linking one or more consequential rights to another usage right and that are associated with respective content, the consequential rights being exercisable only upon satisfaction of a consequential event including expiration or exercise of the another usage right; and
providing an enforcement instruction that enforces the use of the respective content based on the consequential rights, and permits exercise of the consequential rights only after the satisfaction of the consequential event including the expiration or exercise of the another usage right to thereby provide sequential access to the respective content in accordance with the another right and the consequential rights.
16. The computer-readable medium of claim 15, wherein the usage rights comprise at least one of viewing, printing, editing, approving, modifying, updating and copying.
17. The computer-readable medium of claim 15, wherein the consequential rights comprise at least one trigger that at least one of allows access or restricts access to one or more items of digital content.
18. A computer-readable medium storing one or more computer readable instructions for managing and enforcing rights to use digital content in a system having at least one repository for enforcing rights associated with content of the digital works, the computer readable instructions comprising:
an instruction that determines one or more consequential rights, the consequential rights being linked to another right and that are associated with respective content and exercisable only upon satisfaction of a consequential event including expiration or exercise of the another right;
an instruction that associates the one or more consequential rights with one or more of the respective content; and
an instruction that enforces use of the respective content based on the consequential rights, and permits exercise of the consequential rights only after the satisfaction of the consequential event including the expiration or exercise of the another right to thereby provide sequential access to the respective content in accordance with the another right and the consequential rights.
19. The computer-readable medium of claim 18, wherein the one or more consequential rights comprise one or more usage rights and one or more conditional values.
20. The computer-readable medium of claim 19, wherein the usage rights comprise at least one of viewing, printing, editing, approving, modifying, updating and copying.
21. The computer-readable medium of claim 19, wherein the conditional values comprise at least one of an absolute value and a relative value that at least one of allow access or restrict access to one or more items of digital content.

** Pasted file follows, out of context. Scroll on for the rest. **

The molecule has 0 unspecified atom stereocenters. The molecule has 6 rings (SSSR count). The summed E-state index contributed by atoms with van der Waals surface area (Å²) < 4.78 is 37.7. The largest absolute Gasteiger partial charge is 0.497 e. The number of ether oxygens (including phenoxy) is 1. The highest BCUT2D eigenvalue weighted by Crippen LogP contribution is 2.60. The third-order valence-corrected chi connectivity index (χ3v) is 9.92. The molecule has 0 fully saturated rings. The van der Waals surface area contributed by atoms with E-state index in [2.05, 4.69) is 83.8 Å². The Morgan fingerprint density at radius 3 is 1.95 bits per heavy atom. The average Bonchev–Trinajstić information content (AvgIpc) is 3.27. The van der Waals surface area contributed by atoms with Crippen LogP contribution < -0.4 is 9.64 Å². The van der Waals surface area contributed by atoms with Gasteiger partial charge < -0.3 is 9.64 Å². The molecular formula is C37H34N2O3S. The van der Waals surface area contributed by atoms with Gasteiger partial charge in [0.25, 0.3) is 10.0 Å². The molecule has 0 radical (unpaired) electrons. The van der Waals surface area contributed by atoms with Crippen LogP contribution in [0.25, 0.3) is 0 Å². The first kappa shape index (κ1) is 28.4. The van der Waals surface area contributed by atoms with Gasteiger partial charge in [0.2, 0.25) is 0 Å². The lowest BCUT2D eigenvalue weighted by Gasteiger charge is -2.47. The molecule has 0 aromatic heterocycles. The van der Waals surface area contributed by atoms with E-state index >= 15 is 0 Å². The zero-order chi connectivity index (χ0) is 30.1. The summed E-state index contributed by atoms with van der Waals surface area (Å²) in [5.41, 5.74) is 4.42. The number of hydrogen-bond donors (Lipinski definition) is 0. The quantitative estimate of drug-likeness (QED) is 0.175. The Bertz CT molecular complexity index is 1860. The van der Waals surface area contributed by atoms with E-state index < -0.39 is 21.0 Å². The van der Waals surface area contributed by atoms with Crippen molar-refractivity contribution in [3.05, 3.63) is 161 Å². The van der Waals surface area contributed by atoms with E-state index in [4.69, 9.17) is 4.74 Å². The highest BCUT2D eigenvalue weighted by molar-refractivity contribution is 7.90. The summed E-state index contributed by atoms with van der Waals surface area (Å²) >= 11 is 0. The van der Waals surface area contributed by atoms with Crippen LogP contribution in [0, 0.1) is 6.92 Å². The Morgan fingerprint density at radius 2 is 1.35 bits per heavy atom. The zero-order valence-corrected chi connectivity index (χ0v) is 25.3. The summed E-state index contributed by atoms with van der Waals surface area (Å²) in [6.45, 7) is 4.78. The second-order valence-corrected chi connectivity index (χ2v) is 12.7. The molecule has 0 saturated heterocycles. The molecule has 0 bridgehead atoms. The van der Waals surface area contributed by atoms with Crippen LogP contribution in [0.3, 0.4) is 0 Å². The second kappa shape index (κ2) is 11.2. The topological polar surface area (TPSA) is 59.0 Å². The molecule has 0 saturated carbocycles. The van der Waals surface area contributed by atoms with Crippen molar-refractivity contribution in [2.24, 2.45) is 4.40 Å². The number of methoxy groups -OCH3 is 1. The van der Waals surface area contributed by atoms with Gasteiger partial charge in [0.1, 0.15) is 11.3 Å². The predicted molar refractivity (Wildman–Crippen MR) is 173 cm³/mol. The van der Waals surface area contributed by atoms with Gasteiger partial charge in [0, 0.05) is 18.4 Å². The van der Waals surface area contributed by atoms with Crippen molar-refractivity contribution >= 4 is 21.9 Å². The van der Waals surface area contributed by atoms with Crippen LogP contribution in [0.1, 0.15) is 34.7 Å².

22. The computer-readable medium of claim 21, wherein the absolute value is at least one of a time, a date, an identity and a location.
23. The computer-readable medium of claim 21, wherein the relative value is at least one of based on the status of one or more other usage rights, and one or more events.
24. The computer-readable medium of claim 18, wherein the digital content comprise at least one of E-Books, books, music, audio information, multimedia presentations and video information.
25. The computer-readable medium of claim 18, wherein the one or more consequential rights comprise a plurality of consequential rights.
Description
RELATED APPLICATION DATA

This application is related to Applicants' patent applications entitled METHOD AND APPARATUS FOR TRANSFERRING USAGE RIGHTS AND DIGITAL WORK HAVING TRANSFERRABLE USAGE RIGHTS (U.S. application Ser. No. 09/867,746), METHOD AND APPARATUS FOR ESTABLISHING USAGE RIGHTS FOR DIGITAL CONTENT TO BE CREATED IN THE FUTURE (U.S application Ser. No. 09/867,747), DEMARCATED DIGITAL CONTENT AND METHOD FOR CREATING AND PROCESSING DEMARCATED DIGITAL WORKS (U.S application Ser. No. 09/867,754), METHOD AND APPARATUS FOR DYNAMICALLY ASSIGNING USAGE RIGHTS TO DIGITAL WORKS (U.S application Ser. No. 09/867,745), and METHOD AND APPARATUS FOR HIERARCHICAL ASSIGNMENT OF RIGHTS TO DOCUMENTS AND DOCUMENTS HAVING SUCH RIGHTS (U.S application Ser. No. 09/867,748), which are being filed concurrently herewith, and are incorporated herein by reference in their entirety.

BACKGROUND OF THE INVENTION

1. Field of the Invention

This invention relates to the assignment of rights to a document. In particular, this invention relates to the assignment of conditional or consequential rights to one or more documents, and the management of those documents.

2. Description of Related Art

Digital rights management (DRM) describes a process of attaching usage rights to a digital work, such as eContent, as well as managing and enforcing the same rights. In general, these digital works and eContent can include any type of content, such as music, books, multimedia presentations, eBooks, video information, or the like. In general, any information that is capable of being stored can be protected through the use of digital rights management. For example, a digital book could be accompanied by a license establishing conditions, such as viewing, printing, borrowing, or the like, governing the book's usage. These rights could then be controlled by, for example, an associated reader's software, and the allowable transactions, such as buying, printing, or the like, authorized by, for example, a clearinghouse.